How can HR support the changing role of the manager in a hybrid workplace?

Lizzie Buxton

Written By AdviserPlus

23rd February 2022

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According to a recent survey from the Chartered Institute of Management, more than 80% of the managers who took part in the survey said that their firm had adopted hybrid working – most, prompted to do so by the pandemic. The pandemic changed the dynamic of managing teams and hybrid working will almost certainly make new demands of people managers.

Leaders and managers have a significant role to play in the transition to hybrid work as well as its future success. Leading and managing hybrid teams requires an adaptation of approach: whilst an entirely new management skill set is not required, some aspects of day-to-day people management (such as communication, relationship building and performance management) will become more important than ever before.

So how can HR ensure that they are providing the correct support to managers in a hybrid workplace?

Here are our five top tips:

Provide training to manage hybrid teams effectively

Given that HR teams are the gatekeepers to learning and development, they have the ability to connect managers – especially those who are new to the role – with key manager training. Training can touch on many different skills, from brushing up on communication skills to learning how to give actionable feedback. Giving managers the opportunity to develop better skills to manage a remote workforce can alleviate the guesswork and give them the confidence and skills necessary to manage their teams. At AdviserPlus, our Learning Solutions team provide a range of courses to help businesses give their managers the skills needed to manage hybrid teams effectively including performance management, remote communication, collaboration and relationship building. It is worth noting that training shouldn’t be reserved for new managers – HR can help experienced managers become more efficient in managing a hybrid workforce.

Develop empathetic skills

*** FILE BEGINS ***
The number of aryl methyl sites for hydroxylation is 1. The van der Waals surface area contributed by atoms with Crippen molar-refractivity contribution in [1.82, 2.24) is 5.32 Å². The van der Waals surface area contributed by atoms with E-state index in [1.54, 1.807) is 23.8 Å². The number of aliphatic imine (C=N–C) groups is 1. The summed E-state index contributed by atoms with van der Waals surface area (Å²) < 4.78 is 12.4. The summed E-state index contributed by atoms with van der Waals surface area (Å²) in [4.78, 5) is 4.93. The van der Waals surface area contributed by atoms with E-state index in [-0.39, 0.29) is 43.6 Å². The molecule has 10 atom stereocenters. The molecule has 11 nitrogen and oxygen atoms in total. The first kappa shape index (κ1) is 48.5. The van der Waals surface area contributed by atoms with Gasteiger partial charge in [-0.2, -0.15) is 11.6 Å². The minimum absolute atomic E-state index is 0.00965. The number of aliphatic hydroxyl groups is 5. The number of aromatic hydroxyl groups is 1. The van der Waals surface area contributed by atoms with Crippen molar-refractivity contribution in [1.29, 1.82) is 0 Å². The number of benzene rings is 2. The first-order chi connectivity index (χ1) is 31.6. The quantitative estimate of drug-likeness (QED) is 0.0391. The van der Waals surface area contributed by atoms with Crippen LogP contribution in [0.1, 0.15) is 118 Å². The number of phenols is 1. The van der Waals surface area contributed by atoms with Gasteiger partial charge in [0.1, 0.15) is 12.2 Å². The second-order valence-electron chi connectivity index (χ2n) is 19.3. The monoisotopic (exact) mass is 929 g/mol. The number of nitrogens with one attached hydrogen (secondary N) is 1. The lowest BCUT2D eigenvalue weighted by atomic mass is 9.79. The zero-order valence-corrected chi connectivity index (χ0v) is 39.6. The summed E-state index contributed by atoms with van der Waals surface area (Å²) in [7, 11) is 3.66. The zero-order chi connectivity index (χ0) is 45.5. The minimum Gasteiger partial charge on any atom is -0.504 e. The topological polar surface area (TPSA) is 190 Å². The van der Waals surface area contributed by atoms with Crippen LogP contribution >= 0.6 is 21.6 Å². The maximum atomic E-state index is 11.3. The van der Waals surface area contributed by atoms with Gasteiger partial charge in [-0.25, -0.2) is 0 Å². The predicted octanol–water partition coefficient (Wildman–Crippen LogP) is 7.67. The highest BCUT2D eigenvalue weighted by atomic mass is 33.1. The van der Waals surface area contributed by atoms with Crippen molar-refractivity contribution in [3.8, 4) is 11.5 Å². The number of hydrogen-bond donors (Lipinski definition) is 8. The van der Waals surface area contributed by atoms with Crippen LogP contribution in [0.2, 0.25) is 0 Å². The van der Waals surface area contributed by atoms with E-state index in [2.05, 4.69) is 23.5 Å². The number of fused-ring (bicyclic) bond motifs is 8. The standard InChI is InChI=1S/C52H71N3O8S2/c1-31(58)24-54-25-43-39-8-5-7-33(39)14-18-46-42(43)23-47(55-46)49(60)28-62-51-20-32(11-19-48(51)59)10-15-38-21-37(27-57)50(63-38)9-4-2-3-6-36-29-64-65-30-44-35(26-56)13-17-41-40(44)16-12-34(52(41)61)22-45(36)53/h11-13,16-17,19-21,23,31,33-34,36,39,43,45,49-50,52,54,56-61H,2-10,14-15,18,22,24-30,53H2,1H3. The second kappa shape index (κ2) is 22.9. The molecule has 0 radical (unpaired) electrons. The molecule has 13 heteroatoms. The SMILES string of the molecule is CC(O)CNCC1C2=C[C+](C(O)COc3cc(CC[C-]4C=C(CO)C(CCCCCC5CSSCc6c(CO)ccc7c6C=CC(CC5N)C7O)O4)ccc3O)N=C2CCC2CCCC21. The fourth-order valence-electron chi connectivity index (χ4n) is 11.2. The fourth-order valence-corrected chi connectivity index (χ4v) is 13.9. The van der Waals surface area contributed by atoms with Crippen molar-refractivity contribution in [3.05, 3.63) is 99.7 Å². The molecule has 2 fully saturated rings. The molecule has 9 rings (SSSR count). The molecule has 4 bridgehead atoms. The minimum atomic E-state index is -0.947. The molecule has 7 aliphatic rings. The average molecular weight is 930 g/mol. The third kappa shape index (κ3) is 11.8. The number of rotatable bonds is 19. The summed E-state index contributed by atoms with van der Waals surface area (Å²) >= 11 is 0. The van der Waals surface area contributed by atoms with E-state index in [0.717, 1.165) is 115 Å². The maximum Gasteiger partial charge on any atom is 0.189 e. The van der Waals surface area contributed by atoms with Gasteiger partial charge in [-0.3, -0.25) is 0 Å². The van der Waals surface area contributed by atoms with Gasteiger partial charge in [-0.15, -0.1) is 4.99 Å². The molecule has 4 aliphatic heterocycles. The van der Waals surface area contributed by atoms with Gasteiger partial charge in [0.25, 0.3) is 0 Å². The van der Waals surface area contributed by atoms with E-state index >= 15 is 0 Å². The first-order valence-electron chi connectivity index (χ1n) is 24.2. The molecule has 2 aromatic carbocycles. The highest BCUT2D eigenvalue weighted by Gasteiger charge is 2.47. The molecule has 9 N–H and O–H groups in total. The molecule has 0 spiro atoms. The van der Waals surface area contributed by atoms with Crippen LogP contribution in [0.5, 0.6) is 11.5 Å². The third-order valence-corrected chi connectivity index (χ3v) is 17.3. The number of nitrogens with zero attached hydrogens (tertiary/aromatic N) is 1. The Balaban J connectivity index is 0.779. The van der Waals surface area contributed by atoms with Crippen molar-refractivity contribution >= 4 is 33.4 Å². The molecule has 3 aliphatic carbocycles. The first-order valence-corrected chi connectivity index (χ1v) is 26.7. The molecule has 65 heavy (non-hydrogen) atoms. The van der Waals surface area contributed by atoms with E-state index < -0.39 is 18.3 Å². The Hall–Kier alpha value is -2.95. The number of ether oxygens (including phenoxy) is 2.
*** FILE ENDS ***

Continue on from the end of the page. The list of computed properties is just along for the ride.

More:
In a recent report, Gartner states that to succeed in a hybrid work environment and offer radical flexibility to employees, managers need to lead with empathy. Given the substantial and lasting shifts the workforce has undergone as a result of the COVID-19 pandemic, organisations must prioritise developing empathy in their managers, that is, a manager who can contextualise employee performance and behaviour — who transcends simply understanding the facts of work, proactively asks questions and seeks information to place themselves in their direct reports’ contexts. Managers who display high levels of empathy have three times the impact on their employees’ performance than those who display low levels. Meeting the need for empathy requires investments in solutions to these three manager barriers. To overcome the barriers and enable managers to lead with empathy, HR leaders need to:

  • Encourage managers to practice having vulnerable conversations. See more information on our Building Emotional Intelligence course for how we can help with this.
  • Empower a new manager mindset by creating a network of support who have a clear understanding of ways to embed empathy in day-to-day workflows.
  • Create manager capacity to concentrate on empathy and the individual by reprioritising workflows and giving them the tools to make managing employee relations

Get your policies in order

As an organisation, it’s important to have an overall strategic position on hybrid working. Developing clear and comprehensive policies and guidance on flexible working and hybrid working, for both managers and employees, will help everyone know where they stand. HR teams should provide managers with training on assessing and managing hybrid working requests fairly and consistently, including relevant legislation on flexible working and discrimination.

Measure through outcomes

Gone are the days when managers could walk down the aisles and peek at workstations to confirm that employees are focused on a task. Hybrid work requires a greater degree of trust between leaders and their teams, and an organisational culture that’s focused on outcomes rather than the hours worked to achieve them. Successful performance management for a hybrid workplace is ultimately about setting clear goals and shifting the focus away from time spent, to results achieved.

Strengthen your relationship with managers

Managing people doesn’t always come easy, and this is where HR experts can be particularly helpful and enable them to navigate complex issues they may not have had previous experience with. These challenges can range from managing low-performing employees to sickness absence and compliance issues.

HR and managers can work together and be proactive about the culture challenges employees might face. For instance, say a manager notices that their team is starting to show signs of burnout, the HR team could work with them to introduce effective wellbeing programs to combat this problem before it becomes a widespread issue across the organisation.

HR can play a huge role when it comes to helping managers achieve their goals and doing so will ultimately benefit everyone involved. While managers are encouraged to reach out to HR when they need support, there’s a lot that HR teams can offer proactively to support leadership. Our empower® solution does exactly that. Visit our Empowering Managers webpage to find out more.

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